Transitioning From Military To Civilian Life Can Be Especially Difficult For Female Veterans The number of female veterans has been growing rapidly, but leaving the military carries its own challenges for women. Mental health experts have begun focusing more on their transition to the civilian world.
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Transitioning From Military To Civilian Life Can Be Especially Difficult For Female Veterans

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Transitioning From Military To Civilian Life Can Be Especially Difficult For Female Veterans

Transitioning From Military To Civilian Life Can Be Especially Difficult For Female Veterans

Transitioning From Military To Civilian Life Can Be Especially Difficult For Female Veterans

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  • <iframe src="https://www.npr.org/player/embed/615585074/615585075" width="100%" height="290" frameborder="0" scrolling="no" title="NPR embedded audio player">
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The number of female veterans has been growing rapidly, but leaving the military carries its own challenges for women. Mental health experts have begun focusing more on their transition to the civilian world.

AUDIE CORNISH, HOST:

The number of female veterans has been growing rapidly, and leaving the military carries its own challenges for women. Mental health experts have been focusing more on their transition to the civilian world. Yesterday we heard how wrong things can go if that leap to civilian life goes badly. Today, Jay Price of member station WUNC reports on efforts to help it go right.

UNIDENTIFIED PERSON #1: How was your week? You got here. You got here in time like I did.

UNIDENTIFIED PERSON #2: On time, on time (laughter).

JAY PRICE, BYLINE: This recent after-work gathering in Charlotte resembles those held by any number of veterans groups.

UNIDENTIFIED PERSON #1: Let's make sure everyone signs in. I'm glad you guys are here today.

PRICE: But as it convenes, one difference is obvious.

JOIE COOK: Everybody has the same foundation. So when you start talking, nobody goes, well, what was that like? Everybody has the same exact base. OK, you're all females.

PRICE: A crucial difference, says Army veteran Joie Cook.

COOK: So no matter what we're talking about - whether it's relationship or whether it's the kids or whether - everybody has that same base of going, oh, yeah, I know.

PRICE: These meetings for female veterans have been occurring over the past few weeks all over the country thanks to a grant from Wal-Mart and with support from the VA. The idea behind the Women Veteran Network, or WoVeN, is to build a gender-specific support system. Air Force veteran Cat Corchado draws on her own experience as she leads the meeting.

CAT CORCHADO: The military really made it seem like all you do is this and this and this and this. You need LinkedIn, and you'll be good. And so I got out of the military thinking I had this pad; I was good.

PRICE: But once out, she didn't feel tied into any sort of support.

CORCHADO: You get into this free fall, and you don't know how to climb back out of it. And so I thought my struggle was just mine, but I didn't realize until years later that every veteran but especially female veterans go through that free fall. And most of them find other female veterans that can help, but some of them never get out of that free fall.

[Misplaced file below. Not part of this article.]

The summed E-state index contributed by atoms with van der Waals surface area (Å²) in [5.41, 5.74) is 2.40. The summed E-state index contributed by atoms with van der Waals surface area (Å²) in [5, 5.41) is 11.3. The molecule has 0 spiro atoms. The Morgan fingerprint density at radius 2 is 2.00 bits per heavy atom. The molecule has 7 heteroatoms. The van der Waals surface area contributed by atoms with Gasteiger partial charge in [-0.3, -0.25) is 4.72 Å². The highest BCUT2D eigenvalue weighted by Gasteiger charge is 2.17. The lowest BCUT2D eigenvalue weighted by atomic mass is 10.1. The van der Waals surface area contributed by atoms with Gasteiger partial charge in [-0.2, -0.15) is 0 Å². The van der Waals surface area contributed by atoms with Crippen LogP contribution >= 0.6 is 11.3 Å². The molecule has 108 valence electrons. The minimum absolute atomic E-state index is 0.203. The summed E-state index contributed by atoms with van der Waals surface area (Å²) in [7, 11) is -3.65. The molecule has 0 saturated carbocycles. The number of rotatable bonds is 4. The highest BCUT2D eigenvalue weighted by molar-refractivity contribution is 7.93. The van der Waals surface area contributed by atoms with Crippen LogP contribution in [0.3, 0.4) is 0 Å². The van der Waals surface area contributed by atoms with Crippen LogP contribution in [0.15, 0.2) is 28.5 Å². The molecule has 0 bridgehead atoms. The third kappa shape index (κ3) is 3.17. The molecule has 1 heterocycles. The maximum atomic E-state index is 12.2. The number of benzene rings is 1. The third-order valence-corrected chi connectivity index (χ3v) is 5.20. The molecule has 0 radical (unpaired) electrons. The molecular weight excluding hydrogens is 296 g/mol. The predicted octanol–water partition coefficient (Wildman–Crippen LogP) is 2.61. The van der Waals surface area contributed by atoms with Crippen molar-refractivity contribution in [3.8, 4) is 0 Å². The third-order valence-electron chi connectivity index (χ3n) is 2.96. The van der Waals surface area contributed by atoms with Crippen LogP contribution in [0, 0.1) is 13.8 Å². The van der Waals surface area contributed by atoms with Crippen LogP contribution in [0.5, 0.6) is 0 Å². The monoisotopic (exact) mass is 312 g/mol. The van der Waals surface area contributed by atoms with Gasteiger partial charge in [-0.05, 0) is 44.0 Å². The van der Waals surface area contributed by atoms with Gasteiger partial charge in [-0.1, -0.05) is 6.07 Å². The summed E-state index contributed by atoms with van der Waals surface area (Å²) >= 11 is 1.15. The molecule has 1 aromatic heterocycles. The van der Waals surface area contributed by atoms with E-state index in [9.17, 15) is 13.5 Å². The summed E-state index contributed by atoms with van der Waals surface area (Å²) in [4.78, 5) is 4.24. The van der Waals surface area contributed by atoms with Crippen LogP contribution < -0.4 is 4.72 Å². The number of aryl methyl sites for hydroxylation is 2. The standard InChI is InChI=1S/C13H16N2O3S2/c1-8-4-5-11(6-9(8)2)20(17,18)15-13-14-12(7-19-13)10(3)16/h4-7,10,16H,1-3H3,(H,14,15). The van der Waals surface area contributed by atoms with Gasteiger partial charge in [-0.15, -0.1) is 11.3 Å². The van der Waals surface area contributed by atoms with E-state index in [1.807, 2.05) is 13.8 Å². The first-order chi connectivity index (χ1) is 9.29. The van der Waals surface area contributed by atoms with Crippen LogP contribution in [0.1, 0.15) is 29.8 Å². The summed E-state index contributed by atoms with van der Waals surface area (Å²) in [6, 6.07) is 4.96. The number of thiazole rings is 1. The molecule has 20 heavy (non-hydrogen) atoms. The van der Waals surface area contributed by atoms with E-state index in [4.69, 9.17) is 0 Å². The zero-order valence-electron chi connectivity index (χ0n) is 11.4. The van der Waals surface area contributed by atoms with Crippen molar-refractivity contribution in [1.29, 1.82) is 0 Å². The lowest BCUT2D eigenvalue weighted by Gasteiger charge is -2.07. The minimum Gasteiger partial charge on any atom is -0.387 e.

PRICE: She says both male and female vets deal with stresses from wartime deployments and shifting out of the predictable regimented world of the military. But Corchado says women also may have other pressures, like being a single parent as she was when she moved back into civilian life.

CORCHADO: You know, that's difficult. And if you don't know who to talk to or you have no recourse, then you are that female veteran on the street, you know, living in your car with your kids. It's horrible.

PRICE: Retired Army Colonel Ellen Haring is research director for the advocacy group Service Women's Action Network.

ELLEN HARING: Women have increased risk factors.

PRICE: Risk factors that increase the likelihood of problems like homelessness, unemployment and depression and contribute to a suicide rate among female veterans that's nearly 2 1/2 times greater than among civilian women.

HARING: They're more likely to be single and have children. They have - struggle getting jobs at equivalent pay that their male counterparts do. They're more likely to have been assaulted. Certainly they've been harassed.

PRICE: And the cumulative effect can be that free fall Corchado talked about. VA experts on women's mental health say the transition to the civilian world has long been a priority, but the VA and Pentagon are focusing on it even more. They'll be co-hosting a workshop on it in August for some of their health care workers. Transitioning out and suicide prevention will be central topics. Haring's group also has ideas.

HARING: First of all, assess. Make sure the assessments take into account the possible differences in the experiences between men and women, and then give recommendations on what they need to do about it. Right now, it just seems like a one-shoe-fits-everyone. There isn't any gender analysis that goes into the assessment process.

PRICE: The group has half a dozen recommendations. One is offering better access to counselors trained and working with women who've experienced sexual harassment and assault. Another is establishing better social support groups and networks like the one Corchado works with...

CORCHADO: So we talked last week about balance. We're going to talk about stress relief today.

PRICE: ...Where female veterans can help each other avoid that free fall. For NPR News, I'm Jay Price in Charlotte, N.C.

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